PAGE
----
Implementation of “ The Power of Voice and Brush” (SOI- FI-28)
This learning scenario has been created by Katarzyna Siwczak and implemented by Sari Hopeakoski, a French and English teacher.
Context: culture and language
In the Finnish curriculum for teaching English, the third course ( 7-week-long period) is dedicated to culture. Therefore, it is very easy to find a lot of usages for Europeana on this particular course. I wanted to look for some material here that I could start my new course with. I was impressed by Katarzyna Siwczak’s LS about “The Power of Voice and Brush” because of its high level of practice of different language skills, cultural knowledge and ICT tools.
Afterwards, I divided this LS into two parts for two separate English lessons combined with other material of my own. In order to make it simpler and more useful for my needs, I did not use the Hangman exercise or the Kahoot.
After presenting the ideas and contents of our new cultural course, I wanted to take the advantage of “The Power of Voice and Brush” so that the QR code exercise was used as a motivation to the course. I had 32 students in my group, so my students worked in groups of three or four. Each group was responsible for making a description of two pictures.
For them, it was easy to use their mobile phones for recording instead of Flipgrid so the recordings could nicely be put into Google Classroom, which is the platform I use on most of my English courses. This step in the LS was new for them and they liked doing it. Working in groups, they could choose the secretary for writing and the voluntary students for the recordings. Some of the students were a bit afraid of the next step, whether their recordings will be listened by the others…
Implementing the learning scenario
We listened to the recordings together during the next lesson. Most of the students did enjoy listening to each other’s recordings. After matching the pairs, students went on with the questions in Wheeldecide. I was familiar with Class tools and the Random Name Picker, but it was a perfect idea to use the wheel with questions. This tool was appreciated by the students, but some of the students found some of the questions a bit difficult. It might have been useful to add the correct answers somewhere.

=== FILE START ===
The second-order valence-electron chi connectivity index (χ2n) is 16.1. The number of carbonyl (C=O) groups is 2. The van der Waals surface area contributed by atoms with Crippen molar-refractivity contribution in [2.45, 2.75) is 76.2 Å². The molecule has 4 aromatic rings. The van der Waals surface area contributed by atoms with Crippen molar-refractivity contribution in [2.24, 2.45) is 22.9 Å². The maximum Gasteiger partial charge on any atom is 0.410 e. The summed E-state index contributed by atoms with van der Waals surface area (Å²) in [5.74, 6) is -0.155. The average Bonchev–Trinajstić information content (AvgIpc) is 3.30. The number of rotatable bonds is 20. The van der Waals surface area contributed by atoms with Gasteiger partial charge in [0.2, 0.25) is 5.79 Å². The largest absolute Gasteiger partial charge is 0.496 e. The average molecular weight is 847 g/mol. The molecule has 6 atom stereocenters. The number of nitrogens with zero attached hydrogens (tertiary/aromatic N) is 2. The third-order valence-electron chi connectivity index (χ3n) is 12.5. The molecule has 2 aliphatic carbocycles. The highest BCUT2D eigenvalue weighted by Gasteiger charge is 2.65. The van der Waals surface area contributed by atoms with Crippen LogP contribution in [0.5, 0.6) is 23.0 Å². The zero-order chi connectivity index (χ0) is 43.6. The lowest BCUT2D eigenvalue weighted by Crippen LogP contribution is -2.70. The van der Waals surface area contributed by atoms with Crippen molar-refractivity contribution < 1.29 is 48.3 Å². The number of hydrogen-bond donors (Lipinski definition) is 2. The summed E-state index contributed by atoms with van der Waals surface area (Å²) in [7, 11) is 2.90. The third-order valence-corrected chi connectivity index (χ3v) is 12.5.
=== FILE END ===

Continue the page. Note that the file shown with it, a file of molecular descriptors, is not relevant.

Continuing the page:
For voting, I prepared a list of the paintings in Tricider.
Then the students gave reasons why they liked certain paintings more than the others. They could also discuss where all their artistic knowledge came from, art classes or museum visits etc.
The idea of combining useful ICT tools with nice oral activities was a brilliant idea. The Finnish students found the lessons fun and motivating.
Even though the oral expression is present on all English lessons in Finland, students sometimes prefer/are more used to pair work, so that playing each other’s recordings in public could have seemed uncomfortable for some of them. Maybe this is due to the Finnish character.
Luckily, this exercise made them braver and even proud to present their own work in front of other students. As a teacher, I got some new pedagogical tools that I am grateful for.
Did you find this story of implementation interesting? Why don’t you read about the related learning scenario?
The Power of Voice and Brush created by Katarzyna Siwczak
Did you find this story of implementation interesting? You might also like:
- ‘Letters and Postcards from War Times’, implemented by Justin Nicholas Micallef
- Implementation of ‘The Migration Socratic Seminar’, by Ivana Stiglec
- ‘The power of voice and brush’, implemented by Andrea Nagy
Do you want to discover more stories of implementation? Click here.
CC BY-SA 4.0 – The featured image used to illustrate this article is licensed under a Creative Commons Attribution. The painting has been made byAugust Strindberg . It has been resized and labelled to illustrate this article. To find the original image click here.
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